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Kenya’s accountability website marks anniversary with new-look portal

By Frankline Sunday | August 25th 2015

NAIROBI: It has been four years since former President Mwai Kibaki launched Kenya’s open data portal, making public data that was once held closely by Government agencies and ministries.

The launch of the Kenya Open Data Initiative (Kodi) saw the country become the first in sub-Saharan Africa to liberate official government data.

This elevated Kenya’s profile in the continent as a technology powerhouse. In the four years it has been active, the portal has recorded 44 million page views, and over half a million downloads and embeds of data on users’ websites.

According to Kodi, half the users accessing the site are from within the country, while of the other half that is outside Kenya, 10 per cent are from the United States, and three per cent each from the United Kingdom and the Netherlands.

The ICT Authority (ICTA) — which is tasked with collecting data from various Government departments, standardising it and publishing it on the portal — last week launched a revamped, more user-friendly portal to mark Kodi’s anniversary.

Dubbed Open Data 2.0, the new portal has some features that, according to the team behind the project, have been informed by feedback from users and critics.

“When we launched, many people were skeptical that you could open up Government data to the public on the scale that we were proposing,” said Victor Kyalo, ICTA’s chief executive.

“In the last four years, however, we have faced many challenges and criticisms, taken them all in stride and have grown from incubation to a data repository that provides users with information that was once very difficult to obtain.”


Linnet Kwamboka, Kodi’s project co-ordinator, said the new version of the portal has several tools to improve user experiences, and widens the scope for developers interested in making apps using the available data.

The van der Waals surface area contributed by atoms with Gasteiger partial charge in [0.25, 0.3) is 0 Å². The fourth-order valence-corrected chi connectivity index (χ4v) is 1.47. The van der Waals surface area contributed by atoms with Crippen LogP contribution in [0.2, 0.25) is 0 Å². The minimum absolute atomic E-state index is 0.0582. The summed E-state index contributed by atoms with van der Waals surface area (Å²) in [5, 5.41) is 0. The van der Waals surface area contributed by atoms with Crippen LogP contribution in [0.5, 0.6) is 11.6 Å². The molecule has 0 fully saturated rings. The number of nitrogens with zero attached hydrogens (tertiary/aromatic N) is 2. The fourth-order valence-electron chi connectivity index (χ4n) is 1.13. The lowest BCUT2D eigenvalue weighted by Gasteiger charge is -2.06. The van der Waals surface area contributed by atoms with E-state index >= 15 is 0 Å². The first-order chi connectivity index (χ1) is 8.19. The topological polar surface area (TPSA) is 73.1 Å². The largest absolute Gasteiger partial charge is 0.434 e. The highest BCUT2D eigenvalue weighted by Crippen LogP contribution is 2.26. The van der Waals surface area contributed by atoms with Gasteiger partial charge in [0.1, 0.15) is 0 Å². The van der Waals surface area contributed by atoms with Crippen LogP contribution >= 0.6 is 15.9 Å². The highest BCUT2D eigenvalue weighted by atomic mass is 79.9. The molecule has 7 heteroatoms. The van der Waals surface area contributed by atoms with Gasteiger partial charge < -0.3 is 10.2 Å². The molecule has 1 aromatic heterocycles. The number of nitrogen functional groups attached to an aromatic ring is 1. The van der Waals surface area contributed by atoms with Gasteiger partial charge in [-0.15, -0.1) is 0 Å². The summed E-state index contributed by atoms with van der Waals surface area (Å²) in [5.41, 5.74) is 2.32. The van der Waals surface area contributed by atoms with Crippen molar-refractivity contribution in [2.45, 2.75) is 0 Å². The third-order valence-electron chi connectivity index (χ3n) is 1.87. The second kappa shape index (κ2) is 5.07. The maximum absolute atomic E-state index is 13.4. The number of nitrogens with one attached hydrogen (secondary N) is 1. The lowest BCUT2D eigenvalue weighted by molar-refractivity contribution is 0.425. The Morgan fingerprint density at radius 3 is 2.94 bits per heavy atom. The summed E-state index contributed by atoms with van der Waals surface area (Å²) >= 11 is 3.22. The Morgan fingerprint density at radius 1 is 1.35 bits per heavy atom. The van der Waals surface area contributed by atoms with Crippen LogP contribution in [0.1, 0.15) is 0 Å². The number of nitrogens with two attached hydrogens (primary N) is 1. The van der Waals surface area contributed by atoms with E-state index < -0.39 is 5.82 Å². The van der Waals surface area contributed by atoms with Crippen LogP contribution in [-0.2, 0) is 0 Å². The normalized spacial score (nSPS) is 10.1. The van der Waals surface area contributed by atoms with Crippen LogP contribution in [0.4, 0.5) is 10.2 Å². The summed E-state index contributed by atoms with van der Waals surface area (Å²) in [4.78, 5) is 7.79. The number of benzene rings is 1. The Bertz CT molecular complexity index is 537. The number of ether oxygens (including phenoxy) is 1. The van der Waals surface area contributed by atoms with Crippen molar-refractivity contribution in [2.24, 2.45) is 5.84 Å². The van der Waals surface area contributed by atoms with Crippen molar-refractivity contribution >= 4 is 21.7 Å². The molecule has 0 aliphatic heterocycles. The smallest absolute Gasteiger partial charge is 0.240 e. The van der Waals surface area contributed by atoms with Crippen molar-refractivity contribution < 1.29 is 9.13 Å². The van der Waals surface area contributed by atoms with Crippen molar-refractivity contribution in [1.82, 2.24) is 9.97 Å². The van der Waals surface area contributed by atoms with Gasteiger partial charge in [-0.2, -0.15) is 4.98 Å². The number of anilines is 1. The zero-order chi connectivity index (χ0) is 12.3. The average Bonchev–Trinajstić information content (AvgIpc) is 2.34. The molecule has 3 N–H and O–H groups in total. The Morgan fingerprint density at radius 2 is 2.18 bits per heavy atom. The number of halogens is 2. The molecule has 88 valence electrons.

“This is a very exciting phase of the open data portal because it has enhanced interactivity to improve user engagement, and users can mine the data in new, different ways,” she said.

Some of the tools that have been introduced include a data calendar — an index of specific timelines by when Government departments, ministries and agencies are expected to produce and publish public datasets.

The Data Lens and Explore Data tools allow users to filter search results and customise them to their specifications.

The revamped site also includes customised mapping tools and county-specific datasets, which include statistics on Nairobi, Kiambu and Machakos counties.


The lack of availability of up-to-date data has been a consistent criticism of Kodi, with users particularly taking issue with records from the company registry and lands department.

ICTA admits that in the beginning, the flow of data was more of a trickle as custodians in Government offices were reluctant to share or were yet to appreciate the significance of liberating public data. However, things are changing.

“We are seeing a lot more Government agencies sharing their data with us, so there is going to be a lot more data available to users,” said Ms Kwamboka.

Developers have also introduced an Open Budget App, which provides a dynamic and interactive window into Kenya’s public fiscal planning, which has since been digitised through initiatives like e-Promise and IFMIS system.

The app, which plugs into data that is as recent as this year’s programme-based Budget report, is expected to increase civic participation in Budget making to improve accountability and transparency.

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